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U.S. Gets a Second Chance to Be Friends With Argentina

James Gibney writes editorials on international affairs for Bloomberg View. He was features editor at the Atlantic, deputy editor at the New York Times op-ed page and executive editor at Foreign Policy magazine. He was a foreign service officer and a speechwriter for Secretary of State Warren Christopher, National Security Adviser Anthony Lake and President Bill Clinton.
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Sunday's election of Mauricio Macri as president promises a fresh start not only for Argentina, but also for its ties with the U.S., which have been mostly chilly since Argentina's massive default in 2001.

Yet that will only happen if the U.S. revisits and learns from its own role in precipitating this diplomatic deep freeze. When President George W. Bush came into office, he threw away a budding, multi-faceted relationship to make Argentina a misguided object lesson in fiscal probity. If the U.S. truly wants Latin America's "pink tide" of populist socialism to recede, and to rejuvenate its own regional diplomatic mojo, it needs not only to engage more deeply with the continent but also to take a more strategic approach to advancing its interests.


For decades, U.S.-Argentine relations have been marked, as one historian put it, by "repeated misunderstandings, extended periods of tension, and missed opportunities for cooperation and friendship." They took a turn for the better with the 1989 election of President Carlos Menem. Partly this was driven by Menem's conclusion that the only way to end Argentina's recurrent economic travails was to break with the statist policies of the past -- a decision that cheered U.S. policy-makers.

But according to Domingo Cavallo, who served both as Menem's foreign and economic minister, Argentina also saw the Cold War's end and President George H.W. Bush's effort to create a New World Order as a chance to lock in economic and political benefits by aligning Argentina more closely with the U.S.

Over the next decade, a series of remarkable policy shifts followed. Argentina set aside its nuclear rivalry with Brazil and ratified the Nuclear Non-Proliferation Treaty. It sent ships to participate in the Gulf War. It cancelled a controversial program, funded by Egypt and Iraq, to develop a medium-range missile. Menem became Latin America's "most vociferous critic" of Cuba's human rights record.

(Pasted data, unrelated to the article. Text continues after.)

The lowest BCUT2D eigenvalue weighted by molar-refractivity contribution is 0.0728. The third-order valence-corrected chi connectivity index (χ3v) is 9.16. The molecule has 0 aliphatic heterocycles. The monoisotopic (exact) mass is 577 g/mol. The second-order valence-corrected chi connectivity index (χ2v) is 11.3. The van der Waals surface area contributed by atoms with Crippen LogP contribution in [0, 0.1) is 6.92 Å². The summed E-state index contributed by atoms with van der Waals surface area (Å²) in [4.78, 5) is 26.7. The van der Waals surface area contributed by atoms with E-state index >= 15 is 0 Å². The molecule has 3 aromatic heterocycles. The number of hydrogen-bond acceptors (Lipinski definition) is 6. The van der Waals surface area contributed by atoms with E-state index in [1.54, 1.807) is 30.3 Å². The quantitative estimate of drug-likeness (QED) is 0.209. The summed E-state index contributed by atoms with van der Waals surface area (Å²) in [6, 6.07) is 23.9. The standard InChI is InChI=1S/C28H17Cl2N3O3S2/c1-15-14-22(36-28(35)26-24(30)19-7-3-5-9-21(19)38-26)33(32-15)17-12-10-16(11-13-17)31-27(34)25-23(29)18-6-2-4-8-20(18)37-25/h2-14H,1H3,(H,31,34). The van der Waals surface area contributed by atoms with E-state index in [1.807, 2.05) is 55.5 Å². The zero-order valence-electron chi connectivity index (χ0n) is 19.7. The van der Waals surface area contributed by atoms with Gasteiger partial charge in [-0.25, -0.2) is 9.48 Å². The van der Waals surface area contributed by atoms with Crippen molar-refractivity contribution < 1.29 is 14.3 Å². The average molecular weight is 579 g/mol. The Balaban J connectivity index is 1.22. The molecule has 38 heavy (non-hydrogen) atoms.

Argentina also dramatically stepped up its participation in United Nations peacekeeping, and in 1997 the administration of President Bill Clinton designated the country a major non-NATO ally. At least figuratively, Argentina had achieved the "carnal relations" that Menem's Foreign Minister Guido di Tella famously declared he sought with the U.S.

Then came the break-up.

Despite achieving brisk economic growth in the 1990s, Argentina's government also continued to borrow heavily, and the decision to peg its currency to the dollar made the country vulnerable to external shocks. When the 1997 Asian crisis hit, falling demand for Argentine exports shrank its foreign reserves, making debts harder to cover. Meanwhile, the dollar's appreciation rendered Argentina's exports less competitive.

The U.S. at first tried to help. After crashes in Asia and Russia, the Clinton administration worried about a knock-on crisis in its good friend and star neoliberal pupil. So in 2000 it backed a $20 billion support package from the International Monetary Fund. Even with that in place, however, Argentina's economic troubles mounted.

Unfortunately for Argentina, the incoming administration of George W. Bush was less sympathetic -- skeptical about the wisdom of "bailouts," and suspicious of the growing influence of multilateral organizations.